Trauma and Stress

The possibility of trauma passing down through generations as genetic mutations affecting health had reason to re-enter my awareness last night.

My mom was an adoptee.  I know for a fact she suffered because of it.  She told me so.  She died believing she had been stolen.  While her made-up story based upon other stories that were sadly all too real under the reign of the notorious Georgia Tann were not entirely accurate, I do believe deep in her soul “stolen” was not that far off.  She died believing it and now that I have her adoption file from the state of Tennessee, I know that her mother never intended to give her up and was trapped into an impossible situation.

She had left my mom at an orphanage in Memphis (Porter-Leath) for temporary care.  That was a decision point from which there was no return of the mother-child bonding for my mom and her mother.  My grandmother was allowed to see my mom one final time before she was ripped away and placed with strangers.  I have those black and white photos now.  The happiness upon seeing her mother again is evident in my mom’s body language.

The adoption file tells me she screamed all the way from Memphis to Nogales Arizona as my adoptive grandmother carried her home.  No wonder my mom felt stolen.  When they reached Arizona, she was drugged to calm her down.  Eventually, with no other choice, she adapted to her circumstances and coped.

Yet, the health impacts left her a medical basket case all her life and I believe her stress at conceiving me as an unwed high school student impacted my health.  And it may go on down the line to my daughter and granddaughter.  Medical science is discovering through research some truth to these theories on my part but they have a lot of work to do yet.

It does appear that genetics loads the gun and environment pulls the trigger.  Some people are born with genetic vulnerabilities and circumstances can then cause those vulnerabilities to manifest as disease.  This is true for every adoptee, regardless of what the manifestations are or how minimally impacted that adoptee may appear.

If It Was So Good . . .

why am I so unhappy ?

It is a paradox and difficult to explain beyond the fact that fear and trauma put the child into a survival mechanism.  Yes, even with a loving and kind, caring adoptive family, an adoptee can feel messed up a lot of the time.  The adoptee may rationally feel like they should be okay with having been adopted by such nice people.  Yet, they are sad.  There is a trauma that exists deep down in every adoptee whether they ever become aware of it or not.  Adoption by strangers is never a normal experience in reality.

Adoptive parents may say, “My adopted child is so close to me.  It is like they are attached at the hip.”  While this may seem like a good thing, and the adoptive parent interprets this to mean that their child is well adjusted and/or bonded to them, it is actually a fear driven survival instinct in response to an abandonment, even if the child could never define it as such to their adoptive parent.

Sadly, the perspective of many adoptive parents is something akin to owning a possession.  In some adoptees, the response to the adoptive parents is similar to repulsion.  While an adoptee may attach, it is an attachment based on a longing for what is not there between the adopted child and the adoptive parents.  It is inescapable that all adoptees are deprived of something fundamental that affects them developmentally.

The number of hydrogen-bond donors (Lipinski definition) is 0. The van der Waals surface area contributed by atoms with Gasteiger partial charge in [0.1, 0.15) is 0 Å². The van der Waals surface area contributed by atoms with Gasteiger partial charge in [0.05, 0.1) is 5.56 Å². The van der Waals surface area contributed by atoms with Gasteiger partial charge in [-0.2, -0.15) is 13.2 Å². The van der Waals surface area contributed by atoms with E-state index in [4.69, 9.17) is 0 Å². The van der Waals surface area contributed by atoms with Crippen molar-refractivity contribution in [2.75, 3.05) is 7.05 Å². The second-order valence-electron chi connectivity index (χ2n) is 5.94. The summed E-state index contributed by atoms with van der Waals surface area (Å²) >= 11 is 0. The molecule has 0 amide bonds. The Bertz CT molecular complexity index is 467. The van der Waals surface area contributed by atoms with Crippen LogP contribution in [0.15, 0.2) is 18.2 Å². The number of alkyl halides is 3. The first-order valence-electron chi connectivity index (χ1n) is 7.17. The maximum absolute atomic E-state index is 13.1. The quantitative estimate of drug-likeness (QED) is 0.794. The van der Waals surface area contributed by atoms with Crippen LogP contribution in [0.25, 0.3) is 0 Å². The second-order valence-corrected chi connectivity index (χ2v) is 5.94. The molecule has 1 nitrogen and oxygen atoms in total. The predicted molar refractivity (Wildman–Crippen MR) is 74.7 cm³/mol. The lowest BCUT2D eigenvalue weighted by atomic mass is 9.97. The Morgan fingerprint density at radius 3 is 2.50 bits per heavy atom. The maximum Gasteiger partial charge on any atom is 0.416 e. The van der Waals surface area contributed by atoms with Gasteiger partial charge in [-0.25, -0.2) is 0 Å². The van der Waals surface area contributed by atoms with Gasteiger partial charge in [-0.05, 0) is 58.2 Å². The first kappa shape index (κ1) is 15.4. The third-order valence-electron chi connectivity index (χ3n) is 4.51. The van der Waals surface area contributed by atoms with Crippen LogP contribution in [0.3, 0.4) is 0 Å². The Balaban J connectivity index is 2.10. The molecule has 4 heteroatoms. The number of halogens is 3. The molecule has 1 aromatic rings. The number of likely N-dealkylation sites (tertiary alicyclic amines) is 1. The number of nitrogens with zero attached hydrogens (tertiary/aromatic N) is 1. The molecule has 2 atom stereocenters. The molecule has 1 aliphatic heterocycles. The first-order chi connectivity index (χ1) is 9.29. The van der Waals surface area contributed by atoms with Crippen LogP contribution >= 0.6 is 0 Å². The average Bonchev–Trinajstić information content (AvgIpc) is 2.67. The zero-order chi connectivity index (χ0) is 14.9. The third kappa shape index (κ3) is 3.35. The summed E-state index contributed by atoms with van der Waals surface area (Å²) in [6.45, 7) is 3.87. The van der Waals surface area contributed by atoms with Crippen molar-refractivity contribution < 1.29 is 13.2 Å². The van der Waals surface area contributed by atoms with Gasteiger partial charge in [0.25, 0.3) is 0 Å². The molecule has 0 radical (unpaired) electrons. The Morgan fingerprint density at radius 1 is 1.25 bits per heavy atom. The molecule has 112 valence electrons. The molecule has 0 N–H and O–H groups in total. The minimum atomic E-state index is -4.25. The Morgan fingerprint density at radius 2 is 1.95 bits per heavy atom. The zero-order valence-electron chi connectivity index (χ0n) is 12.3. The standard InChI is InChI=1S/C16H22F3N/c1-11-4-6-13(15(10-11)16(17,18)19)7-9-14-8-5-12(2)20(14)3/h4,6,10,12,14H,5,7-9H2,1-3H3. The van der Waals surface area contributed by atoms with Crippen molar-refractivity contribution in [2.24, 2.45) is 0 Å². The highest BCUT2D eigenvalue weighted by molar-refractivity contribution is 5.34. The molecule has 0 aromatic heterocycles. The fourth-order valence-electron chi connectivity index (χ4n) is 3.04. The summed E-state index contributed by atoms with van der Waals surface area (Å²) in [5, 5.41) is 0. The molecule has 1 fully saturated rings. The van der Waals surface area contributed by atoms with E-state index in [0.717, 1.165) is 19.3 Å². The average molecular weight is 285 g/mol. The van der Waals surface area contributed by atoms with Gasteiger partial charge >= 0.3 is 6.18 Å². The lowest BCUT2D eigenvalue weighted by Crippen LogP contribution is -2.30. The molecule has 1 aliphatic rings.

The young adopted child will eventually stop crying for the need that can never be met.  Unfortunately, in this surrender, the adoptee is seen as “such a good baby”.  By the time this happens, the adoptee’s attachment style has already been deeply altered.  They adapt.

Adoptees know how to use all of the different attachment coping styles, and switch between them based on the specific situation they find themselves in. Very little of what they are expressing outside reflects their true internal feelings.  It is not how they are really feeling or what they are really needing.  Mostly it is about appeasing the adult who is caring for them.  It is a survival tactic.  Always, what is seen, is even so, coming out of a deep and unaddressed trauma.

Profound and Mystical

Painting by Nazar Haidri

At the time my parents were given up for adoption, not as much was known about how the initial relationship of a child to his mother contributes to a healthy self-esteem.  My parents were each with their mothers for 6 months or longer and that was a good thing.  My mom seemed to me to have less self-confidence than my dad but she had a difficult adoptive mother who I doubt my mom ever felt she lived up to the expectations of that woman.

My niece and nephew who were given up for adoption were taken from their mothers shortly after birth.  I don’t really know what effect that had on them and it is difficult to know which was worse.  I think my parents probably suffered more because they had that time of closeness with their mothers and then suddenly she was gone.  They were pre-verbal.  How to explain that the sun has ceased to shine and won’t be back ?

The success of human beings on this planet has much to do with the ability to adapt to changing conditions.  There is yet much to learn about the cost of having to adapt, regarding the attempt to substitute an unrelated mother for the original natural mother.  I would suspect that at the least there is a wariness about what is happening.

The relationship of a child to their mother is profound and mystical.